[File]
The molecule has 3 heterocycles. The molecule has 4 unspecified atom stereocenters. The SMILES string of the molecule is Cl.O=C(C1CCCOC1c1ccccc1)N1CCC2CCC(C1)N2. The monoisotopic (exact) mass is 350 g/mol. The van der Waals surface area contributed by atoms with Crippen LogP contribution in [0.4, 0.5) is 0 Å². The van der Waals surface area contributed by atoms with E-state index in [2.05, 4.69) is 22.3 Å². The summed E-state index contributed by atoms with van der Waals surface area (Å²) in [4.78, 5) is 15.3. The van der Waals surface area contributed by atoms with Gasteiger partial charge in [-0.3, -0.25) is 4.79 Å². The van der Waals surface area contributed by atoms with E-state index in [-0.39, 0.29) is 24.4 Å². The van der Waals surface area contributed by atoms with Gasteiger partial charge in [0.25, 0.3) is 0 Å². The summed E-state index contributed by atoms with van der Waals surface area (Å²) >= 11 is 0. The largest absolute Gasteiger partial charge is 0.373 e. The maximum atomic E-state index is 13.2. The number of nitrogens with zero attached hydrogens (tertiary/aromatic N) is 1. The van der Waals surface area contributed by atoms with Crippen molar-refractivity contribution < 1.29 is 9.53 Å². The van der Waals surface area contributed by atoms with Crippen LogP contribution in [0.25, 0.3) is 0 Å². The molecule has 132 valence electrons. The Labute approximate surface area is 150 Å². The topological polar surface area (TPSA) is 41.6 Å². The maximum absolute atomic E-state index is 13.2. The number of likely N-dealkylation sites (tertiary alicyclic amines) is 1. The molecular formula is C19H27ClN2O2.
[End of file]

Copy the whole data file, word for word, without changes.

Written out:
The molecule has 3 heterocycles. The molecule has 4 unspecified atom stereocenters. The SMILES string of the molecule is Cl.O=C(C1CCCOC1c1ccccc1)N1CCC2CCC(C1)N2. The monoisotopic (exact) mass is 350 g/mol. The van der Waals surface area contributed by atoms with Crippen LogP contribution in [0.4, 0.5) is 0 Å². The van der Waals surface area contributed by atoms with E-state index in [2.05, 4.69) is 22.3 Å². The summed E-state index contributed by atoms with van der Waals surface area (Å²) in [4.78, 5) is 15.3. The van der Waals surface area contributed by atoms with Gasteiger partial charge in [-0.3, -0.25) is 4.79 Å². The van der Waals surface area contributed by atoms with E-state index in [-0.39, 0.29) is 24.4 Å². The van der Waals surface area contributed by atoms with Gasteiger partial charge in [0.25, 0.3) is 0 Å². The summed E-state index contributed by atoms with van der Waals surface area (Å²) >= 11 is 0. The largest absolute Gasteiger partial charge is 0.373 e. The maximum atomic E-state index is 13.2. The number of nitrogens with zero attached hydrogens (tertiary/aromatic N) is 1. The van der Waals surface area contributed by atoms with Crippen molar-refractivity contribution < 1.29 is 9.53 Å². The van der Waals surface area contributed by atoms with Crippen LogP contribution in [0.25, 0.3) is 0 Å². The molecule has 132 valence electrons. The Labute approximate surface area is 150 Å². The topological polar surface area (TPSA) is 41.6 Å². The maximum absolute atomic E-state index is 13.2. The number of likely N-dealkylation sites (tertiary alicyclic amines) is 1. The molecular formula is C19H27ClN2O2.